Module 12: Characteristics of the Hospitality Industry

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Characteristics of the Hospitality Industry

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Hospitality Management
Characteristics of the hospitality industry

What is the meaning of Hospitality? There is no one single and simple definition to explain the term hospitality.

Some have tried to summarize the scope of the industry and its characteristics of involving both tangible and intangible features in the service delivery process. Others attempted to describe the industry by exploring the stakeholders involved, mutual benefits generated and the industry’s impacts to the society and economy.

Hospitality is the act of kindness in welcoming and looking after the basic needs of customers or strangers, mainly in relation to food, drink and accommodation.

A contemporary explanation of hospitality refers to the relationship process between a customer and a host. When we talk about the “Hospitality Industry”, we are referring to the companies or organizations which provide food and/or drink and/or accommodation to people who are “away from home”.

Consider the hospitality industry in your area.

Think about the different sectors within the hospitality industry. (Hint: A sector of hospitality industry can be profit-making or non-profit-making.) You may also give the names of some enterprises in the hospitality industry. Draw up a list like the one below, (one example has already been given). Work on the list to see if you can come up with appropriate examples.

Have you been to any hospitality enterprises or organizations?

1. What services did you receive from them?

2. Were you satisfied with the way you were treated?

3. Did they understand what services you required?

4. Did they provide what you wanted quickly and accurately?

5. Were the staff members friendly or rude?

Write down five qualities or traits that a successful staff member in the hospitality industry should possess.

1. Do you possess any of these qualities or traits?

We understand that working in the field of hospitality could be quite challenging.

Different from other sectors, the hospitality industry is unique in its nature which tends to be service-oriented and has a strong emphasis on human interaction and exchange in the service delivery processes.

Think about your experience of being a customer in a restaurant or a customer in a hotel. What else, apart from the food in restaurants and the facilities in hotel rooms, do you think can make your hospitality experience more enjoyable and satisfied?

In the hospitality industry, customers rarely consume pure products but a mixture of products and services.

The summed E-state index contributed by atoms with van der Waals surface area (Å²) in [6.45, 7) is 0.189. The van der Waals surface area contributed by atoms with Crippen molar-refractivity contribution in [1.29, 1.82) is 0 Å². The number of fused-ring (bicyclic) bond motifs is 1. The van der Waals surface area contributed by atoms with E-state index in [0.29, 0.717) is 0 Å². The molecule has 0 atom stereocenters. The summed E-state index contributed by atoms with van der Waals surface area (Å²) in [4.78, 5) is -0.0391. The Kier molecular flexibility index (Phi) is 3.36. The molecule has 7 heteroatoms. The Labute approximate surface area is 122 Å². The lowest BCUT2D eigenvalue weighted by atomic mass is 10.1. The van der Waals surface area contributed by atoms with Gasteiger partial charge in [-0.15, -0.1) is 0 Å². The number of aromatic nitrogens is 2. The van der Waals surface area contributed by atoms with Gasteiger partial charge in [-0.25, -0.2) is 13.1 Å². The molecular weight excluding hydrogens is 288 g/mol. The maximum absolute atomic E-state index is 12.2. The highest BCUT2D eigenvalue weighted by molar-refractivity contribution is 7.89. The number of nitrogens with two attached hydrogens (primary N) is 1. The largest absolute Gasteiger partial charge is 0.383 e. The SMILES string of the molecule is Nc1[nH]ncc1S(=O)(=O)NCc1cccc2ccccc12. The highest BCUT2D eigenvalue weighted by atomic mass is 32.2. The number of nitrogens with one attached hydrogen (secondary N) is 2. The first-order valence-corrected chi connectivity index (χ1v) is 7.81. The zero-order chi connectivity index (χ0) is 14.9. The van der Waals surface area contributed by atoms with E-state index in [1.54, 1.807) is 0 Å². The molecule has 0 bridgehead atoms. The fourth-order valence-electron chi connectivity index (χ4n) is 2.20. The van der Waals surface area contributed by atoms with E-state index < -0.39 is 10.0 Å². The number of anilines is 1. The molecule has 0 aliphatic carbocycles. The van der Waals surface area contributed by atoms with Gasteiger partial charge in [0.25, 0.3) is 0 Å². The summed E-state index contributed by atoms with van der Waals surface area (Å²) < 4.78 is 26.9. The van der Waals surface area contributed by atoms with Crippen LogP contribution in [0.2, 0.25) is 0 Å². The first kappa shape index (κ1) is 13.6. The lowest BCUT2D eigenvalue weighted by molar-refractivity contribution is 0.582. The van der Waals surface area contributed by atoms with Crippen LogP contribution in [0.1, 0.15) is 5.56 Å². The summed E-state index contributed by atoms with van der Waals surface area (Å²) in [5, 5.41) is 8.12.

For example, one who dines in a restaurant will not only pay for the food and drinks but the services provided by the servers. The bill has covered both tangible and intangible experience.

Tangible features

For example, a steak as the main course, a glass of house wine, well groomed service staff and decoration of the restaurant.

As products and other tangible features can be easily imitated by competitors, hospitality operations which aim for high-end customers and ‘superior’ quality gradually spend more and more resources in enhancing the service standard as a strategy of differentiation.

Intangible features

For example, a comfortable dining atmosphere or the friendly attitude of staff. A successful hospitality business does not only count on its products and services, but also how they are delivered.

The qualities of staff and the way they deliver the service are often more important than the tangible products in making a hospitality experience satisfactory or unsatisfactory. Hence, the two features can contribute to the total experience in the service delivery process.

In order to achieve service excellences in the hospitality industry, two-way communication is one critical factor which requires the involvement and participation of both customers and service staff in the service delivery process.

Through interactions with customers, important messages about their needs and expectations

Interactions between internal staff or inter-departments is also critical since total experiences of customers in using any lodging or food and beverage services usually involve team work and exchange of information within the organization.

The hospitality industry depends on repeat customers for survival.